JWC, a strategic partner of Canopy Growth Corp, received its initial cultivation license back in January 2017. The company currently has a 15,000 sq. ft. facility in Kitchener, Ontario, with an additional production facility expected to be finished by Q3 2018. JWC aims to produce up to 30,000 kilograms of cannabis per year with completion of their second facility. The company largely attributes its competitive advantage to their patent-pending GrowthStorm™ technology, an aeroponic cultivation platform that “. . . allows for a level of control that is not possible with any other system”.

(See more here)


3 of the TSX Venture’s Best Performing Dollar Active Stocks

1. XPEL Technologies Corp. (TSXV: DAP.U) 1.98 to 3.29 (+66.16%) — 10 Day Average Trading Volume: 56,725

XPEL’s share price growth correlated with news that the company achieved record first quarter revenue growth. Revenues increased by 99.5% (from $12.6 million to $25.2 million) and net income increased by $2.0 million in comparison to a $0.06 million loss in the prior year quarter.

(See more here)

2. Medicure Inc. (TSXV: MPH) 6.09 to 7.22 (+18.56%) — 10 Day Average Trading Volume: 30,146

Medicure’s trend upwards may be attributed to a positive financial report for the quarter ended March 31, 2018, which noted increased patient market share gain alongside lower R&D expenses.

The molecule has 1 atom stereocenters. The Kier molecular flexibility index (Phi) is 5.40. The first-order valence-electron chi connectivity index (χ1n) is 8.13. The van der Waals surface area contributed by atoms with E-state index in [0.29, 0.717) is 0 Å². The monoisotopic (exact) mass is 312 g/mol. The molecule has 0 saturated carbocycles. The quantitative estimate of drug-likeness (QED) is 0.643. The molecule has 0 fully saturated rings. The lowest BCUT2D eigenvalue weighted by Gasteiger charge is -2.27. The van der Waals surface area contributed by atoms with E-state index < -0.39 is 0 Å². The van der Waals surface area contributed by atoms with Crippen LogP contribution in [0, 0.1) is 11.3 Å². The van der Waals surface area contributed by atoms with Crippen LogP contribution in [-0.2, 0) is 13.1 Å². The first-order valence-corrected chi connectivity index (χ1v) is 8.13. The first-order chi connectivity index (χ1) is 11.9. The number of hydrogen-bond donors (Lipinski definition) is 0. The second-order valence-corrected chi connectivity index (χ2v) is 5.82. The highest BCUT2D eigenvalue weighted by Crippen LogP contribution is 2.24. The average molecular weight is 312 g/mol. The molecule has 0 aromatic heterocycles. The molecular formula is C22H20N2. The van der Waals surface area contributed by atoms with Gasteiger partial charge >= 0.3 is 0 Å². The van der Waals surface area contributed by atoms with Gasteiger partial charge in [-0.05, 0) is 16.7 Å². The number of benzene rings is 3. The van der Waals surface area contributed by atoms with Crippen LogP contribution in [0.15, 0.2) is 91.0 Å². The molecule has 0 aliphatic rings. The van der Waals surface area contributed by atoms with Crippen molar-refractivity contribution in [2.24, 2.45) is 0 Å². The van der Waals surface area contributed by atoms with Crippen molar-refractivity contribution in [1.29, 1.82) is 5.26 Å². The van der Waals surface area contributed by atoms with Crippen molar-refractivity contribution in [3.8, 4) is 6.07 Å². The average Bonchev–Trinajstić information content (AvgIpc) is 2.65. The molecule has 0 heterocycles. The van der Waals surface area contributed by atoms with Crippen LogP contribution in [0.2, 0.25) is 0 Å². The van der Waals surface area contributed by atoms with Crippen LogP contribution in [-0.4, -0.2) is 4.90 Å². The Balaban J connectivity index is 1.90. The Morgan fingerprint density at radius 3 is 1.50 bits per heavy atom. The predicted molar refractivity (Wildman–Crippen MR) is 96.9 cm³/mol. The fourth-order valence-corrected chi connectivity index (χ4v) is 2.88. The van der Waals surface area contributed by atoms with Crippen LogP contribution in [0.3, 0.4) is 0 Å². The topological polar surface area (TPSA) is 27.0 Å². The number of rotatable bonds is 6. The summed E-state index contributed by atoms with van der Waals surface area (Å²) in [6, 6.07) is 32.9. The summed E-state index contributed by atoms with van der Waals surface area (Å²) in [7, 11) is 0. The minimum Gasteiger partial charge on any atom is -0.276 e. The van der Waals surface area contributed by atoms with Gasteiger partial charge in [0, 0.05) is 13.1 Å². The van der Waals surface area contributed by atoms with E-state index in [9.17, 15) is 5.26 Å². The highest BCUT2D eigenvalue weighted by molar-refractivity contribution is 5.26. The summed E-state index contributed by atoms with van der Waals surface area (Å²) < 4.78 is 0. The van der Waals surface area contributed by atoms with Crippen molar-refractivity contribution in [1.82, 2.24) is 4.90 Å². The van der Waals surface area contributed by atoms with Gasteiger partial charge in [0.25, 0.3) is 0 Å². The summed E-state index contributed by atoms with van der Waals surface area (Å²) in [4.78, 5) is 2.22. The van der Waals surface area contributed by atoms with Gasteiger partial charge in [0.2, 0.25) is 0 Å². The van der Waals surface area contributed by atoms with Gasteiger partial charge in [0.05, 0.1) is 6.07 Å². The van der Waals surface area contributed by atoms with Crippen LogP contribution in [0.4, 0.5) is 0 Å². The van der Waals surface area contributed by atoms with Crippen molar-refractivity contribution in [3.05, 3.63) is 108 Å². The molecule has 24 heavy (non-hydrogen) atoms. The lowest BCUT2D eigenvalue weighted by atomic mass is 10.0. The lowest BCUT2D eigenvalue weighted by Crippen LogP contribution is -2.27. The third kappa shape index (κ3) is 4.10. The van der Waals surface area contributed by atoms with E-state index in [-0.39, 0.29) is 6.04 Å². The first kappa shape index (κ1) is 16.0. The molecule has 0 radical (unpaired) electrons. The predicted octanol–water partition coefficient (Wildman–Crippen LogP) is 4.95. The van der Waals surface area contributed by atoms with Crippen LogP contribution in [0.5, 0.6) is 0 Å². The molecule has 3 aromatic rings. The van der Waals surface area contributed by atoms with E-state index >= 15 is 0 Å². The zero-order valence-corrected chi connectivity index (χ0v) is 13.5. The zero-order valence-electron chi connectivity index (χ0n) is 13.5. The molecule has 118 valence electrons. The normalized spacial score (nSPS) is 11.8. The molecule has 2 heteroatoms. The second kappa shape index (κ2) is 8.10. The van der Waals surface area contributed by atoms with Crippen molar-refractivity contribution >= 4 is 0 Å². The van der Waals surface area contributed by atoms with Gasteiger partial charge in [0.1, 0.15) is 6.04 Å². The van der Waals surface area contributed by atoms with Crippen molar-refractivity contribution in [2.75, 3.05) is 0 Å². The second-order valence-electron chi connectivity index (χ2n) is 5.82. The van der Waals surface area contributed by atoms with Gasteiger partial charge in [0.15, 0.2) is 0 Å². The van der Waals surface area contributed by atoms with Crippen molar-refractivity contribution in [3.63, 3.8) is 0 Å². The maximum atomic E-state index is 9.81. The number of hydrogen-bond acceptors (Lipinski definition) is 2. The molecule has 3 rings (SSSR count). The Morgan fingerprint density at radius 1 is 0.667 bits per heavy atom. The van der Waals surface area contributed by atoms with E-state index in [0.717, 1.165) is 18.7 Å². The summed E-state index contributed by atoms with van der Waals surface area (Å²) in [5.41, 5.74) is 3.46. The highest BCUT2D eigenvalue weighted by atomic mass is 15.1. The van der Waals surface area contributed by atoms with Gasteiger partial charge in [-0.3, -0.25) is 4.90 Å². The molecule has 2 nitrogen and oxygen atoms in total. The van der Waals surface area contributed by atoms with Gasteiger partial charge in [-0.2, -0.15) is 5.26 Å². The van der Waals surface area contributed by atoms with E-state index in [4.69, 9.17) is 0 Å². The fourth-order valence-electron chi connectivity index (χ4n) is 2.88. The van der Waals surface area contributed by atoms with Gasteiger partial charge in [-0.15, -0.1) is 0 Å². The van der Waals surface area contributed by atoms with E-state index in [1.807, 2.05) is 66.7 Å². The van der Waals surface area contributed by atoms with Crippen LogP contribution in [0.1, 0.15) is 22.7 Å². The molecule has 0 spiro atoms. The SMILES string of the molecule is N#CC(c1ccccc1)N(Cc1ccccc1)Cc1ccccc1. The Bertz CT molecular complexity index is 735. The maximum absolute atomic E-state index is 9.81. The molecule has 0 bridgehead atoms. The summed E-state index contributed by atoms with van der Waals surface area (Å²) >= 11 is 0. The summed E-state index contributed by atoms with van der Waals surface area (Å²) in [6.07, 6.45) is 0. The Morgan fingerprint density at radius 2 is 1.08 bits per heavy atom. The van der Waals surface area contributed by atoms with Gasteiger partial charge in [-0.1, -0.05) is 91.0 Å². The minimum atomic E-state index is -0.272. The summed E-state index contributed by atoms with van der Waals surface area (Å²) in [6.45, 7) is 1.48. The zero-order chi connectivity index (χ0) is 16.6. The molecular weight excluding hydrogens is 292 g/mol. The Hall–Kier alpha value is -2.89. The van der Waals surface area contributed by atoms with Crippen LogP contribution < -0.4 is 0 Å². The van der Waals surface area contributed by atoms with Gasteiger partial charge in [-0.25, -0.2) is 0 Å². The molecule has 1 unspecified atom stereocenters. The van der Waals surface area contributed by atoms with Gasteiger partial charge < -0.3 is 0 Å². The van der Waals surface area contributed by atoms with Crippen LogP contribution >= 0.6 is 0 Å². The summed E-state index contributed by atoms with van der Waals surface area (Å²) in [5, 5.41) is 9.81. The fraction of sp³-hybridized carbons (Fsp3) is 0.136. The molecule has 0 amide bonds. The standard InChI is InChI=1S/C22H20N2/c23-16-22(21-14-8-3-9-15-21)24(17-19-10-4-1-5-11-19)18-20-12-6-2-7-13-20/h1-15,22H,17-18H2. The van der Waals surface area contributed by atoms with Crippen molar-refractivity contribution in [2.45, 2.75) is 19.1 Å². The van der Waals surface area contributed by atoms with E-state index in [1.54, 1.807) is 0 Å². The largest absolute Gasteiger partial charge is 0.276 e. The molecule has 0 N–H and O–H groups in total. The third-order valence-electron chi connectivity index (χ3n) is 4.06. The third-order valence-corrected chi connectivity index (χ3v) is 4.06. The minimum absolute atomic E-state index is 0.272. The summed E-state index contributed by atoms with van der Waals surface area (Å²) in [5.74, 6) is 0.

(See more here)

3. People Corporation (TSXV: PEO) 7.40 to 8.07 (+9.05%) — 10 Day Average Trading Volume: 63,376

People Corporation announced their acquisition of Lane Quinn Benefit Consultants on May 23, 2018, a purchase that the company believes will “significantly enhance People Corporation’s position in the large and highly attractive Alberta market”.

(See more here)


3 of the TSX Venture’s Worst Performing Dollar Active Stocks

1. New Energy Metals Corp. (TSXV: ENRG) 0.65 to 0.35 (-46.15%) — 10 Day Average Trading Volume: 40,803

2. Novo Resources Corp. (TSXV: NVO) 5.41 to 4.28 (-20.89%) — 10 Day Average Trading Volume: 455,288

Compared to its high of 6.05 on May 30, NVO dropped by almost $2.00 on the following day’s close. NVO underwent an IIROC Trading Halt “at the request of the company pending news” on the morning of May 31, with trading resuming a few hours later.

(See more here)

3. BTL Group Ltd. (TSXV: BTL) 6.43 to 5.28 (-17.88%) — 10 Day Average Trading Volume: 32,415


The North Needs to Be Vigilant

In more ways than one, this month was a reminder that Canada should be mindful of how it conducts business within its own borders. Whether its intraprovincial discord or fears over foreign expansion, there will always be barriers to trade that must be overcome; it’s a matter of how our country responds to these challenges that will ultimately dictate the future of the Canadian economy.